Most clinicians consider trimethoprim–sulfamethoxazole (TMP-SMX, co-trimoxazole) to be standard first-line treatment for PCP. TMP-SMX may be more effective than atovaquone, but is more likely to cause adverse effects. Clindamycin–primaquine, trimethoprim–dapsone, and intravenous pentamidine may be as effective as TMP-SMX, with similar adverse-effect rates.Systemic absorption of aerosolised pentamidine is low, so adverse effects are few, but it may be less effective than other treatments in people with severely impaired respiratory function, and is perceived as having a high rate of treatment failure.
Adjuvant corticosteroids reduce mortality when used early in the treatment of moderate to severe PCP, but we don't know whether they are beneficial in mild PCP.
We found no information from RCTs on the effects of treatments in people who have failed to respond to first-line antipneumocystis treatment. We found some evidence that clindamycin–primaquine may be more effective than other treatment options in people who have failed to respond to first-line antipneumocystis treatment, but we found no high-quality studies.
PMCID: PMC2907978  PMID: 19445734
23.  Comparison of community-acquired pneumonia requiring admission to hospital in HIV-and non-HIV-infected patients 
OBJECTIVE:
To compare community-acquired pneumonia (CAP) in hospitalized human immunodeficiency virus (HIV)-infected patients with that in hospitalized non-HIV-infected patients by assessing presenting characteristics, etiology and outcomes.
DESIGN:
Retrospective chart review.
SETTING:
A tertiary care centre in Halifax, Nova Scotia.
POPULATION STUDIED:
Thirty-two HIV-infected patients requiring hospitalization for treatment of CAP were identified from September 1991 to October 1993 and compared with 33 age-matched non-HIV-infected patients who presented with pneumonia during the same period.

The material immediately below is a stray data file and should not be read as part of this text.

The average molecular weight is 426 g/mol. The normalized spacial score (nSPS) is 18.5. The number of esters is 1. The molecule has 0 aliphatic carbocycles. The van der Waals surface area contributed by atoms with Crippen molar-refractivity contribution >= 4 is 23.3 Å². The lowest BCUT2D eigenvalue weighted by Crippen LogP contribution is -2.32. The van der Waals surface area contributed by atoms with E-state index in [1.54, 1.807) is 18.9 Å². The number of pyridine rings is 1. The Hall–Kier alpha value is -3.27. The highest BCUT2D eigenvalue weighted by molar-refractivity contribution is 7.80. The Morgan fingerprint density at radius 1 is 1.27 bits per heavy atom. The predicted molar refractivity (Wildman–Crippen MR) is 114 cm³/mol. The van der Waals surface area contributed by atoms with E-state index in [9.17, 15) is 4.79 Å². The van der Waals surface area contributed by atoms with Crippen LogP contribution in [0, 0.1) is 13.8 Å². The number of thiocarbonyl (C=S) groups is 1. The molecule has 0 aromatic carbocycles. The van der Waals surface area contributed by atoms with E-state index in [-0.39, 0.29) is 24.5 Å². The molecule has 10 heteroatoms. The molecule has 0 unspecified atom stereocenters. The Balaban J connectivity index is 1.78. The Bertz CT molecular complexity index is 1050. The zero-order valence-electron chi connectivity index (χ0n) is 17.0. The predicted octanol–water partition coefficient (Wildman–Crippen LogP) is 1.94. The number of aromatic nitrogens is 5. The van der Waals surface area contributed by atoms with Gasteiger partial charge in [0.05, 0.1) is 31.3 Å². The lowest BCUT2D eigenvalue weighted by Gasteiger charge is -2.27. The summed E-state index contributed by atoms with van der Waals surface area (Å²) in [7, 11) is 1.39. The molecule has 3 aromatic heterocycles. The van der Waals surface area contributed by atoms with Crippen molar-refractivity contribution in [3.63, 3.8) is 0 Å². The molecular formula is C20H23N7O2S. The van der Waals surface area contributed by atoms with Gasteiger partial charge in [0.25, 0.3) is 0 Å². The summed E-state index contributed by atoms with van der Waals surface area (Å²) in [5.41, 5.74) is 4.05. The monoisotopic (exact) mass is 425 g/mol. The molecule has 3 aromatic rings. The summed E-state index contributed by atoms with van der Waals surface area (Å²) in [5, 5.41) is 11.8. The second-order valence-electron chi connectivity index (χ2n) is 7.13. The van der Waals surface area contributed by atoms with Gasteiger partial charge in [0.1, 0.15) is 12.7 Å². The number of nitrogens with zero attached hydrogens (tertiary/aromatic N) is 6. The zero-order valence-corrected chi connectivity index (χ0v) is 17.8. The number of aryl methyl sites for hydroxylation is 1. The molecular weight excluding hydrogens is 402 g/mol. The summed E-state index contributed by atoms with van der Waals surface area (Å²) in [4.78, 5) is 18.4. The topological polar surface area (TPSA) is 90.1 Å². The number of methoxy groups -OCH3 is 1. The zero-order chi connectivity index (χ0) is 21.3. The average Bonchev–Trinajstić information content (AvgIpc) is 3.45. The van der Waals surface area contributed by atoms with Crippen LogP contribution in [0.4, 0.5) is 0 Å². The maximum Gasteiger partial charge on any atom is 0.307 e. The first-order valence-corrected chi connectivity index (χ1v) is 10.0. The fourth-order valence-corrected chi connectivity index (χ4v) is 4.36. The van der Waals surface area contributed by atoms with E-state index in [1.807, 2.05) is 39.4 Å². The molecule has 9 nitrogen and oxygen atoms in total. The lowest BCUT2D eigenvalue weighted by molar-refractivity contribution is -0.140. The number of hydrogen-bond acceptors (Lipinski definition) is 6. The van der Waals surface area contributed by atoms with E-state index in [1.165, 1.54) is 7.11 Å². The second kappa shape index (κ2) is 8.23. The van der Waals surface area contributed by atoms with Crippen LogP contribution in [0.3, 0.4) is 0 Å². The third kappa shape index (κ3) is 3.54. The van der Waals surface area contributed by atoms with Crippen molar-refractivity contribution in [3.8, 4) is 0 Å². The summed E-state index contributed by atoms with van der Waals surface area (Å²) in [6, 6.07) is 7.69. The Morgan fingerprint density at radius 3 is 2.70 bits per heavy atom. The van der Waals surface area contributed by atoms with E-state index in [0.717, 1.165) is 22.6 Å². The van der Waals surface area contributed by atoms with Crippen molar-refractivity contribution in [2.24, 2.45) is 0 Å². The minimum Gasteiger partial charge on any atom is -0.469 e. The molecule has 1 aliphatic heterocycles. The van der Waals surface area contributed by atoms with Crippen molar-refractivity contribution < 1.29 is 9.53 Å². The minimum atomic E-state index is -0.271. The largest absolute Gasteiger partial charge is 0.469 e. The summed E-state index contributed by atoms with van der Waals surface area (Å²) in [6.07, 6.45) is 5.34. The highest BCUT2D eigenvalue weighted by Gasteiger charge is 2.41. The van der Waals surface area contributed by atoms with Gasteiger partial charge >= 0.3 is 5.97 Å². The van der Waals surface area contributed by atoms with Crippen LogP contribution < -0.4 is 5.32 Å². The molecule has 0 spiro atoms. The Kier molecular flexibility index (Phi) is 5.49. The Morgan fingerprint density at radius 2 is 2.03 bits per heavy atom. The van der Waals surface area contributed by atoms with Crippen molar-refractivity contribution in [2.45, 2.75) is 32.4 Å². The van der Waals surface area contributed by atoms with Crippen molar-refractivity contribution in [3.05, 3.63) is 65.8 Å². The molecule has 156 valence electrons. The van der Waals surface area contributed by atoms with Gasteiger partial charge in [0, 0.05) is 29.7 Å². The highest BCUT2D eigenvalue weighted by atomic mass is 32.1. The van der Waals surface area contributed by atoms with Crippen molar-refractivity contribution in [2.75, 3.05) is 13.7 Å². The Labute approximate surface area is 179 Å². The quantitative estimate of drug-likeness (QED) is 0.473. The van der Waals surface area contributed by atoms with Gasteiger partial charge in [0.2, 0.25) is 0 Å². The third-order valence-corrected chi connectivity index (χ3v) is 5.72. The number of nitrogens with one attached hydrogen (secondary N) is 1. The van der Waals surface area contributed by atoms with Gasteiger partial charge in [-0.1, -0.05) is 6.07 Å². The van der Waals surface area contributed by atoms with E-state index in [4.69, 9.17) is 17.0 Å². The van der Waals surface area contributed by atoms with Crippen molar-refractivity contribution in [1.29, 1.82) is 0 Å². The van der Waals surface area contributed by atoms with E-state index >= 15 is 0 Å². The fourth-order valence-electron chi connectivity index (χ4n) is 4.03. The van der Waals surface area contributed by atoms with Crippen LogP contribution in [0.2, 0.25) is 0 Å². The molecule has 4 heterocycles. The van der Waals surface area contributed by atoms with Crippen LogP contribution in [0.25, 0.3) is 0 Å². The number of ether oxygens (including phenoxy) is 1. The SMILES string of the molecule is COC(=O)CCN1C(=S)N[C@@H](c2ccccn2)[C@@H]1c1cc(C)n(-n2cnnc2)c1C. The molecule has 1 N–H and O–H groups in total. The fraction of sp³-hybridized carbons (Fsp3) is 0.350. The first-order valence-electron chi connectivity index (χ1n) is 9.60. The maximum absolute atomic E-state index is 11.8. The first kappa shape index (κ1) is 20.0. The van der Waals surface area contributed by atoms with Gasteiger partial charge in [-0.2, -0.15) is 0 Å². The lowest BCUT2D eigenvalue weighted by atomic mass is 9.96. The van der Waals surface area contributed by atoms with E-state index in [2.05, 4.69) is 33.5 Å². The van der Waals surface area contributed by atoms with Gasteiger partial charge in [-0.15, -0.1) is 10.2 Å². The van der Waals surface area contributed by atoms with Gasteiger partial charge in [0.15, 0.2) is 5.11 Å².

MAIN RESULTS:
The two populations were comparable in age, sex and race. Fifty per cent of the HIV-infected and 20.8% of the non-HIV-infected patients had had a previous episode of pneumonia. Pneumocystis carinii pneumonia (PCP) accounted for 16 of the 32 episodes of CAP in the HIV-infected patients, while none of the non-HIV-infected patients had PCP. Pneumonia secondary to Streptococcus pneumoniae was more common in the non-HIV-infected patients (five versus one, P=0.02). Vital signs and initial PO2 did not differ between the two groups. White blood cell count was lower at admission for the HIV population (5.7×109/L versus 12.7×109/L, P=0.003). The HIV patients were more likely to undergo bronchoscopy (27.7% versus 0%, P<0.001). The length of stay in hospital, transfer to the intensive care unit and necessity for intubation were the same for both groups. The in-hospital mortality for HIV-infected patients was eight of 32 (25%) while for the non-HIV-infected patients it was none of 33 (P=0.002).